That the bonds holding the United States have been weakening has been obvious for more than a decade. We’re divided into red states and blue states and split into geographic blocks that track back to those of the Civil War, whose representatives might as well come from different planets with regard to ideas about the proper role of government, the relationship between church and state, and the connection between individual liberty and the common good. Congress went from being incapable of reliably raising the debt ceiling to being unable to agree that foreign interference in our elections is bad.
Over the past year, the country’s fractures have only widened. An absence of federal leadership on the pandemic left states divided on largely regional grounds on how to respond. Revelations of continued police brutality against Black Americans led to mass multiracial demonstrations, and then counter-demonstrations by white people carrying Confederate flags. President Donald Trump’s post-election rants against the results of a free and fair election raised the specter of an attempted coup while garnering wide support from many voters and elected officials in his party. All these developments underscored how far we’ve drifted from the fundamental ideals that have managed to hold our awkward federation together for 244 years, the ones in the Declaration of Independence: the inherent equality of humans and their rights to life, liberty, the pursuit of happiness, and representative self-government. A union Abraham Lincoln called “the last best hope of Earth” is in danger of collapse.
Joe Biden’s victory in November has bought us time. It’s essential that we make good use of it. Much needs to be done, from defeating COVID-19 to rebuilding overseas alliances to reestablishing the independence of the Department of Justice. But none of it will matter if we are not also able to restore our lost sense of shared belonging and common purpose.
Intellectuals from Jill Lepore and Michael Lind to David Brooks and Ross Douthat have pointed to the need for a new national story, or possibly a renewed one, in order to provide a communal identity incorporating an understanding of our national origins, purpose, and possible future. People need such a story and, as Lepore has put it, “they can get it from scholars or they can get it from demagogues, but get it they will.” A society without a credible story, the historian William McNeill wrote 38 years ago, “soon finds itself in deep trouble, for in the absence of believable myths, coherent public action becomes very difficult to improvise or sustain.”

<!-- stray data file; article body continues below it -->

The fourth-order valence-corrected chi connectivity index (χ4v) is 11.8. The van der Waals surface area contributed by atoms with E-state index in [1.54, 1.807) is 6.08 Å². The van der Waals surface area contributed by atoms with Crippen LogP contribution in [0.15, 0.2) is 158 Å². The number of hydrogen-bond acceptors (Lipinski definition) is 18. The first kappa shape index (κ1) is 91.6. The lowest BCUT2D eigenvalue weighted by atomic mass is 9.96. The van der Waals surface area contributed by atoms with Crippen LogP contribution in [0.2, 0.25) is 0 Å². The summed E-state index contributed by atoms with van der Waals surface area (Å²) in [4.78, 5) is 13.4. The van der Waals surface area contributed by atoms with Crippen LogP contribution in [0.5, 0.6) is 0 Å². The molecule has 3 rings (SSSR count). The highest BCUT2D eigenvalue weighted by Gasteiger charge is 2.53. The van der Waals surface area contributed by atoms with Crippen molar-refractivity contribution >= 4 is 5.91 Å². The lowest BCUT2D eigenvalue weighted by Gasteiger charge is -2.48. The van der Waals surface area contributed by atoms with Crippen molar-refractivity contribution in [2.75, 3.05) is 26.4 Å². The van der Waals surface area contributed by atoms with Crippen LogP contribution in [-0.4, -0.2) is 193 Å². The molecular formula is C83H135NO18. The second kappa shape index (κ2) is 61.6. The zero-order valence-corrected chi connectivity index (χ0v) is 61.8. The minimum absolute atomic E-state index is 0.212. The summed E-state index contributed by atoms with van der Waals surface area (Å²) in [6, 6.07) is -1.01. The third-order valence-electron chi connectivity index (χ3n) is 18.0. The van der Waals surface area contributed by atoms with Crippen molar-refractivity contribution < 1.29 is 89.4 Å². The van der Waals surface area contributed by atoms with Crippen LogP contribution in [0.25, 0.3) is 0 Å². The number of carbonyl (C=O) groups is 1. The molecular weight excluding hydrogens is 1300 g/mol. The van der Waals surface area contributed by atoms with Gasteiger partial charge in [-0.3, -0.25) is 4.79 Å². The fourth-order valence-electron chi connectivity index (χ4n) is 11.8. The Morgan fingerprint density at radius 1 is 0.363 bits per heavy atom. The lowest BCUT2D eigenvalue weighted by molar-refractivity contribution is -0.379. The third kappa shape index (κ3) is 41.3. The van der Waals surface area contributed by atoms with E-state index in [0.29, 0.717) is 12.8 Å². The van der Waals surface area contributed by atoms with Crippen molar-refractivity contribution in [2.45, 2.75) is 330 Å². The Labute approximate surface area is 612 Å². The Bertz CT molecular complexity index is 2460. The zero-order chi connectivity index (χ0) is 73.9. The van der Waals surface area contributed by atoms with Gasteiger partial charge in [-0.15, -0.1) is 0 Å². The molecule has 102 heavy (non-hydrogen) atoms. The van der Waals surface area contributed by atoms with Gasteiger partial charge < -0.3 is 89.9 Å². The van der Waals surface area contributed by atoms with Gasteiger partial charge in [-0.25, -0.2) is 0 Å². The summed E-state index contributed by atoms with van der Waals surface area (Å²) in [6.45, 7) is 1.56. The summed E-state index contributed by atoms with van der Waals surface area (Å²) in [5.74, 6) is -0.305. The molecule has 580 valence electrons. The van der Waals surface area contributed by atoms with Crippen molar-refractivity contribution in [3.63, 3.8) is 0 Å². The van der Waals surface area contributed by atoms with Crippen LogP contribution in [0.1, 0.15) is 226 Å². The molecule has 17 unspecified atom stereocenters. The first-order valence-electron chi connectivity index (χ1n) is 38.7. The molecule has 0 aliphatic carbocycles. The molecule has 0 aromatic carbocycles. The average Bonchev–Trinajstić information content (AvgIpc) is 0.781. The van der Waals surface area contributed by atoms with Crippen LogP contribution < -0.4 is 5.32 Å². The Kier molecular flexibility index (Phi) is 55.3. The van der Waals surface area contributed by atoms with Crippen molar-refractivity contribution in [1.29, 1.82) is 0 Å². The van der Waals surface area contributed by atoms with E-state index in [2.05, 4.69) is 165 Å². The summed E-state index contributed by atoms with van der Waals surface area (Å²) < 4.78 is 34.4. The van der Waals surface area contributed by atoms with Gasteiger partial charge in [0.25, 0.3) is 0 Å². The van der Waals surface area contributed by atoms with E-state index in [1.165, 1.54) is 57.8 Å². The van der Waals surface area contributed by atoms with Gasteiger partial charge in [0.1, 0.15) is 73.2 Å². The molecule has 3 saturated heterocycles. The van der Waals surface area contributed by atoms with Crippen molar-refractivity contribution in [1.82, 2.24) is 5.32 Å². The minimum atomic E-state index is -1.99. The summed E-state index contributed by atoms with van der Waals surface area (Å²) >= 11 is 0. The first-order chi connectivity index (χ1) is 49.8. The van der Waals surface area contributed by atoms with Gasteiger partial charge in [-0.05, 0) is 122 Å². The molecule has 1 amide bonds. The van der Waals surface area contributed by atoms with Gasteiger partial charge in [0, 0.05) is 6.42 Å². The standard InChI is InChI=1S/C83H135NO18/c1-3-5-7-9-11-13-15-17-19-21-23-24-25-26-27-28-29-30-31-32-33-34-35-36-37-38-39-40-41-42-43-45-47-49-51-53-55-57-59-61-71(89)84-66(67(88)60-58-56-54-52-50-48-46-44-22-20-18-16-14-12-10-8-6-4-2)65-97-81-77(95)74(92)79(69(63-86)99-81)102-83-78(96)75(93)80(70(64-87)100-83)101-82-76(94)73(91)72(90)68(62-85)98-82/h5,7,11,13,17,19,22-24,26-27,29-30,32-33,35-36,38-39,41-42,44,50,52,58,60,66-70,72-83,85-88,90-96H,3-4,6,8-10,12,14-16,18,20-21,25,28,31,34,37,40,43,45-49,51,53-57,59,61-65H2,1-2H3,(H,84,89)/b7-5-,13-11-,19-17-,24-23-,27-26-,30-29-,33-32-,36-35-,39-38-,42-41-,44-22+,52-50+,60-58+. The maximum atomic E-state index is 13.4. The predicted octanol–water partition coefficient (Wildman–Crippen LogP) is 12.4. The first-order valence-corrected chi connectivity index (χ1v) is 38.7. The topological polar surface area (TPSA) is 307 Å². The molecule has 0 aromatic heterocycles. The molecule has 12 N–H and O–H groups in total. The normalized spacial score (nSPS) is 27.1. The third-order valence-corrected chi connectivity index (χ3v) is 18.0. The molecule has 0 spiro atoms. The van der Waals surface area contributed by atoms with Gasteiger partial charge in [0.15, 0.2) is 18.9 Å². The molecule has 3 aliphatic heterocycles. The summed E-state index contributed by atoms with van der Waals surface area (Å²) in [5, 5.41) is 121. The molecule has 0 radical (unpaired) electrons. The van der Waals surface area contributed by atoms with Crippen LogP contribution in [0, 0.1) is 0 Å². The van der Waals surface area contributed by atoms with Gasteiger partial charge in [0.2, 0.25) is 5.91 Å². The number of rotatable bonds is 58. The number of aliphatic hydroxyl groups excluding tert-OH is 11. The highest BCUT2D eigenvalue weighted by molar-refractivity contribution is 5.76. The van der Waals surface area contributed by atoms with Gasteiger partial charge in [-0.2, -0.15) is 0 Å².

We stand at a crossroads, as we did in the 1870s, with two paths before us, two American stories. One is ethnic and exclusionary; the other is civic and, in principle, universal, though falling far short of that in practice. They each have their own heroes, iconography, and present-day standard-bearers: Jefferson Davis, the Confederate battle flag, Steve Bannon, and Donald Trump on one hand; Abraham Lincoln, the preamble to the Declaration of Independence, and the Black Lives Matter movement on the other. Each of these traditions, these explanations for why and for whom the United States exists, grew out of a separate regional culture and yet succeeded in becoming the dominant, consensus view across the federation for decades. Now neither holds sway. Instead, they have been literally clashing with one another in the streets.
If the United States is to survive as a unified democracy, we need to rediscover, reinvigorate, and adapt our lost civic national story for 21st-century life and finally put the ethno-national one in the trash bin of history. Given that more than 70 million citizens recently failed to condemn the exclusionary narrative at the polls, this will be challenging. But there are grounds for hope that our better angels might prevail. Trump spent four years demonizing nonwhite immigrants as hut dwellers, rapists, and murderers, and deploying federal agents against those protesting the murder of Black people by law enforcement. Yet over the course of his administration, public support for taking in immigrants reached record highs, and white support for the Black Lives Matter movement increased from 40 percent in the summer of 2016 to 45 percent in September. The country remains bitterly divided. But if support for inclusion increases in the face of hate, then we have a chance, and we must take it.
Maintaining a shared sense of nationhood has always been a special challenge for the United States, arguably the world’s first civic nation—one defined not by organic ties, but by a shared commitment to a set of ideals. It came into being as a contractual agreement, a means to an end for 13 disparate colonies facing a common enemy. Its people lacked a shared history, religion, or ethnicity. (Pennsylvania, for example, had a German plurality in 1776, while South Carolina had an African majority.) There was no common language, and most of the country’s residents hadn’t occupied the continent long enough to imagine it as their mythic homeland. Its component states had been founded by completely different groups of settlers—Puritans in New England, Dutch in what is now the New York City metropolitan area, Scots-Irish in the Appalachian backcountry, slave lords from the English West Indies in the lowlands of the Deep South, and so on—with often incompatible political, economic, ethnographic, and religious characteristics.